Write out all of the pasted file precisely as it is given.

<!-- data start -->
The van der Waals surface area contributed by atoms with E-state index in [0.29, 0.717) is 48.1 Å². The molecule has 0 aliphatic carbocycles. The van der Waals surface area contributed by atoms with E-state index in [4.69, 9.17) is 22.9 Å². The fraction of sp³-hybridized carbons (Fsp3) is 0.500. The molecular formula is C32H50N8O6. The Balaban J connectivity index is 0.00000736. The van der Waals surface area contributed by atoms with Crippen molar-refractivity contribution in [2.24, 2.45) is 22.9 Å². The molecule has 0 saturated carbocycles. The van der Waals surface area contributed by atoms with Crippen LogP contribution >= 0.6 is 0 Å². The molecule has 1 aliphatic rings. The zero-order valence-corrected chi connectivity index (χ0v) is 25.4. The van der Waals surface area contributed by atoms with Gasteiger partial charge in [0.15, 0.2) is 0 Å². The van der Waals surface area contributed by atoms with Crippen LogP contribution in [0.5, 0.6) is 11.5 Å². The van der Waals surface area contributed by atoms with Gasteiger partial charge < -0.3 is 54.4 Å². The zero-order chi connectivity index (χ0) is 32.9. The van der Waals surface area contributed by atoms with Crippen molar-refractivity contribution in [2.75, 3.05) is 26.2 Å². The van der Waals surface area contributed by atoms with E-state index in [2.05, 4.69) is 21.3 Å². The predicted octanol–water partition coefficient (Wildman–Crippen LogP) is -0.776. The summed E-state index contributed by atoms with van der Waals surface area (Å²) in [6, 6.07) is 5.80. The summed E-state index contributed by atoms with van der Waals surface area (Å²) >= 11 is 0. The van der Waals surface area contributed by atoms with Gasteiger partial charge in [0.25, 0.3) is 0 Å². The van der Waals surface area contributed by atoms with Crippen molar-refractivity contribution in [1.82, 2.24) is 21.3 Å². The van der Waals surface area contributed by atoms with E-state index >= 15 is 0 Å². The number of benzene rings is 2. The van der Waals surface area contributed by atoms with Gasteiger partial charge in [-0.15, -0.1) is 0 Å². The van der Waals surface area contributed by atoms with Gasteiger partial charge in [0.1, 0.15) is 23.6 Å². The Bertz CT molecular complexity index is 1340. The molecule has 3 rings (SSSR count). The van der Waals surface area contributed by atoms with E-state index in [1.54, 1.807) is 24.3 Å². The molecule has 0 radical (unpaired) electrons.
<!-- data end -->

The van der Waals surface area contributed by atoms with E-state index in [0.29, 0.717) is 48.1 Å². The molecule has 0 aliphatic carbocycles. The van der Waals surface area contributed by atoms with E-state index in [4.69, 9.17) is 22.9 Å². The fraction of sp³-hybridized carbons (Fsp3) is 0.500. The molecular formula is C32H50N8O6. The Balaban J connectivity index is 0.00000736. The van der Waals surface area contributed by atoms with Crippen molar-refractivity contribution in [2.24, 2.45) is 22.9 Å². The molecule has 0 saturated carbocycles. The van der Waals surface area contributed by atoms with Crippen LogP contribution >= 0.6 is 0 Å². The molecule has 1 aliphatic rings. The zero-order valence-corrected chi connectivity index (χ0v) is 25.4. The van der Waals surface area contributed by atoms with Gasteiger partial charge in [0.15, 0.2) is 0 Å². The van der Waals surface area contributed by atoms with Crippen LogP contribution in [0.5, 0.6) is 11.5 Å². The van der Waals surface area contributed by atoms with Gasteiger partial charge < -0.3 is 54.4 Å². The zero-order chi connectivity index (χ0) is 32.9. The van der Waals surface area contributed by atoms with Crippen molar-refractivity contribution in [2.75, 3.05) is 26.2 Å². The van der Waals surface area contributed by atoms with E-state index in [2.05, 4.69) is 21.3 Å². The predicted octanol–water partition coefficient (Wildman–Crippen LogP) is -0.776. The summed E-state index contributed by atoms with van der Waals surface area (Å²) in [6, 6.07) is 5.80. The summed E-state index contributed by atoms with van der Waals surface area (Å²) >= 11 is 0. The van der Waals surface area contributed by atoms with Gasteiger partial charge in [0.25, 0.3) is 0 Å². The van der Waals surface area contributed by atoms with Crippen molar-refractivity contribution in [1.82, 2.24) is 21.3 Å². The van der Waals surface area contributed by atoms with E-state index >= 15 is 0 Å². The number of benzene rings is 2. The van der Waals surface area contributed by atoms with Gasteiger partial charge in [-0.15, -0.1) is 0 Å². The van der Waals surface area contributed by atoms with Gasteiger partial charge in [0.1, 0.15) is 23.6 Å². The Bertz CT molecular complexity index is 1340. The molecule has 3 rings (SSSR count). The van der Waals surface area contributed by atoms with E-state index in [1.54, 1.807) is 24.3 Å². The molecule has 0 radical (unpaired) electrons.